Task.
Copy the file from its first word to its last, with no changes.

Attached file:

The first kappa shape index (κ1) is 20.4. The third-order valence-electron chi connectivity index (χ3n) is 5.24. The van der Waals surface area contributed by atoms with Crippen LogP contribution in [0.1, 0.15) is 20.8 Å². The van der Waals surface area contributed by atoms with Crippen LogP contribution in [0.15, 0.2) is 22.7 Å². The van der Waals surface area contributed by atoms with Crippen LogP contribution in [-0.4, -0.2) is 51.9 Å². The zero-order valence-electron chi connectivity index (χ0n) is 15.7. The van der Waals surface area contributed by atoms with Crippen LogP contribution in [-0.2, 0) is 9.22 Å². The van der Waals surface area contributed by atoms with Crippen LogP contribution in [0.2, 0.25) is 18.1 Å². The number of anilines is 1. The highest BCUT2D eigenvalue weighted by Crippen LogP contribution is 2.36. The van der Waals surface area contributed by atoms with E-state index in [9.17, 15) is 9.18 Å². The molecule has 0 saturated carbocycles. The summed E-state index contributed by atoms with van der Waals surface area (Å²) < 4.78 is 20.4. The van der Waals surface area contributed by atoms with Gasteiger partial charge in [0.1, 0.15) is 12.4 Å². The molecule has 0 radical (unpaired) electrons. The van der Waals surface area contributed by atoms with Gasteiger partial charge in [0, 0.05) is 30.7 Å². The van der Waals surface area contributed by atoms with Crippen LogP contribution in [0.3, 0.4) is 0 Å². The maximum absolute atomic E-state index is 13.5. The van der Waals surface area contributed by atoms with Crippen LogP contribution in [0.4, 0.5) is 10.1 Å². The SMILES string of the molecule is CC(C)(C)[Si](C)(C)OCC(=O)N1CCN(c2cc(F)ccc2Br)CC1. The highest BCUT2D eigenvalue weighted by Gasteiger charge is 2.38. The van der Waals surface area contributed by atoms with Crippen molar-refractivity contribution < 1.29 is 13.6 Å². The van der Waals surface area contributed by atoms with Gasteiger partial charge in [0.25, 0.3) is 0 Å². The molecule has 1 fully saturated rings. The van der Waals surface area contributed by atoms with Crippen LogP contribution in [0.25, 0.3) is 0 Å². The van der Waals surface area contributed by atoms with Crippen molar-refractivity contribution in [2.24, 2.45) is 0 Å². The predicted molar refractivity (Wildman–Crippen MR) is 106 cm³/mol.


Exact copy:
The first kappa shape index (κ1) is 20.4. The third-order valence-electron chi connectivity index (χ3n) is 5.24. The van der Waals surface area contributed by atoms with Crippen LogP contribution in [0.1, 0.15) is 20.8 Å². The van der Waals surface area contributed by atoms with Crippen LogP contribution in [0.15, 0.2) is 22.7 Å². The van der Waals surface area contributed by atoms with Crippen LogP contribution in [-0.4, -0.2) is 51.9 Å². The zero-order valence-electron chi connectivity index (χ0n) is 15.7. The van der Waals surface area contributed by atoms with Crippen LogP contribution in [-0.2, 0) is 9.22 Å². The van der Waals surface area contributed by atoms with Crippen LogP contribution in [0.2, 0.25) is 18.1 Å². The number of anilines is 1. The highest BCUT2D eigenvalue weighted by Crippen LogP contribution is 2.36. The van der Waals surface area contributed by atoms with E-state index in [9.17, 15) is 9.18 Å². The molecule has 0 saturated carbocycles. The summed E-state index contributed by atoms with van der Waals surface area (Å²) < 4.78 is 20.4. The van der Waals surface area contributed by atoms with Gasteiger partial charge in [0.1, 0.15) is 12.4 Å². The molecule has 0 radical (unpaired) electrons. The van der Waals surface area contributed by atoms with Gasteiger partial charge in [0, 0.05) is 30.7 Å². The van der Waals surface area contributed by atoms with Crippen LogP contribution in [0.3, 0.4) is 0 Å². The maximum absolute atomic E-state index is 13.5. The van der Waals surface area contributed by atoms with Crippen LogP contribution in [0.4, 0.5) is 10.1 Å². The SMILES string of the molecule is CC(C)(C)[Si](C)(C)OCC(=O)N1CCN(c2cc(F)ccc2Br)CC1. The highest BCUT2D eigenvalue weighted by Gasteiger charge is 2.38. The van der Waals surface area contributed by atoms with Crippen molar-refractivity contribution < 1.29 is 13.6 Å². The van der Waals surface area contributed by atoms with Gasteiger partial charge in [0.25, 0.3) is 0 Å². The molecule has 1 fully saturated rings. The van der Waals surface area contributed by atoms with Crippen LogP contribution in [0.25, 0.3) is 0 Å². The van der Waals surface area contributed by atoms with Crippen molar-refractivity contribution in [2.24, 2.45) is 0 Å². The predicted molar refractivity (Wildman–Crippen MR) is 106 cm³/mol.